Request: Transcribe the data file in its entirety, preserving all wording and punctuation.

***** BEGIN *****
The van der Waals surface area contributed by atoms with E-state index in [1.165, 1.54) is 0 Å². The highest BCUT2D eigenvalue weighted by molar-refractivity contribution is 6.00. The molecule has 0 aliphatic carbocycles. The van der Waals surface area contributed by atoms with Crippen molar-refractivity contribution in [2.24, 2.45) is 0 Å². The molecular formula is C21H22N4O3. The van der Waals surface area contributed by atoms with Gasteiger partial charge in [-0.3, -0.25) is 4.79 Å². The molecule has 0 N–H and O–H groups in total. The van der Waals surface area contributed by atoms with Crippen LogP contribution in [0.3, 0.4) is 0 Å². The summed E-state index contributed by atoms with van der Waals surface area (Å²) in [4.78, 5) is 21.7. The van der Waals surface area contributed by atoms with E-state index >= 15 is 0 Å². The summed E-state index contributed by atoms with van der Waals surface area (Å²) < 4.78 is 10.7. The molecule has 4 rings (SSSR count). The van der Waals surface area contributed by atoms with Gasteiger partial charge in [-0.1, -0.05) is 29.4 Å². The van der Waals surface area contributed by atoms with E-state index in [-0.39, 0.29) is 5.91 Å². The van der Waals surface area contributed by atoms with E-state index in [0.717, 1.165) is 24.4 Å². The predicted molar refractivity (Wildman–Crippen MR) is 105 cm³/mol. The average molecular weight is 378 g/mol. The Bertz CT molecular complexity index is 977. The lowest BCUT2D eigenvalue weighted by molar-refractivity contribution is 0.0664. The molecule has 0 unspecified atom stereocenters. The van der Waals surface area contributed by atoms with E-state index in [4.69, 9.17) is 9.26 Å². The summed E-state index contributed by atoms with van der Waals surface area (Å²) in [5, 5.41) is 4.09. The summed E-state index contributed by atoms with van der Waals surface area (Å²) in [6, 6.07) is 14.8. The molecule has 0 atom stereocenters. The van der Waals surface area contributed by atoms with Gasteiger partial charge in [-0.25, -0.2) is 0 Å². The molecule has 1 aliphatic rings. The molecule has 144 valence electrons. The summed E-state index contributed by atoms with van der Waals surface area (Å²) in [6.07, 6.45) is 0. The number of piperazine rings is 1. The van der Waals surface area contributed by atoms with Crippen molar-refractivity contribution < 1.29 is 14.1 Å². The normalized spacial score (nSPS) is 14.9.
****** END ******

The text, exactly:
The van der Waals surface area contributed by atoms with E-state index in [1.165, 1.54) is 0 Å². The highest BCUT2D eigenvalue weighted by molar-refractivity contribution is 6.00. The molecule has 0 aliphatic carbocycles. The van der Waals surface area contributed by atoms with Crippen molar-refractivity contribution in [2.24, 2.45) is 0 Å². The molecular formula is C21H22N4O3. The van der Waals surface area contributed by atoms with Gasteiger partial charge in [-0.3, -0.25) is 4.79 Å². The molecule has 0 N–H and O–H groups in total. The van der Waals surface area contributed by atoms with Crippen LogP contribution in [0.3, 0.4) is 0 Å². The summed E-state index contributed by atoms with van der Waals surface area (Å²) in [4.78, 5) is 21.7. The van der Waals surface area contributed by atoms with E-state index >= 15 is 0 Å². The summed E-state index contributed by atoms with van der Waals surface area (Å²) < 4.78 is 10.7. The molecule has 4 rings (SSSR count). The van der Waals surface area contributed by atoms with Gasteiger partial charge in [-0.1, -0.05) is 29.4 Å². The van der Waals surface area contributed by atoms with E-state index in [-0.39, 0.29) is 5.91 Å². The van der Waals surface area contributed by atoms with E-state index in [0.717, 1.165) is 24.4 Å². The predicted molar refractivity (Wildman–Crippen MR) is 105 cm³/mol. The average molecular weight is 378 g/mol. The Bertz CT molecular complexity index is 977. The lowest BCUT2D eigenvalue weighted by molar-refractivity contribution is 0.0664. The molecule has 0 unspecified atom stereocenters. The van der Waals surface area contributed by atoms with E-state index in [4.69, 9.17) is 9.26 Å². The summed E-state index contributed by atoms with van der Waals surface area (Å²) in [5, 5.41) is 4.09. The summed E-state index contributed by atoms with van der Waals surface area (Å²) in [6, 6.07) is 14.8. The molecule has 0 atom stereocenters. The van der Waals surface area contributed by atoms with Gasteiger partial charge in [-0.25, -0.2) is 0 Å². The molecule has 1 aliphatic rings. The molecule has 144 valence electrons. The summed E-state index contributed by atoms with van der Waals surface area (Å²) in [6.07, 6.45) is 0. The number of piperazine rings is 1. The van der Waals surface area contributed by atoms with Crippen molar-refractivity contribution < 1.29 is 14.1 Å². The normalized spacial score (nSPS) is 14.9.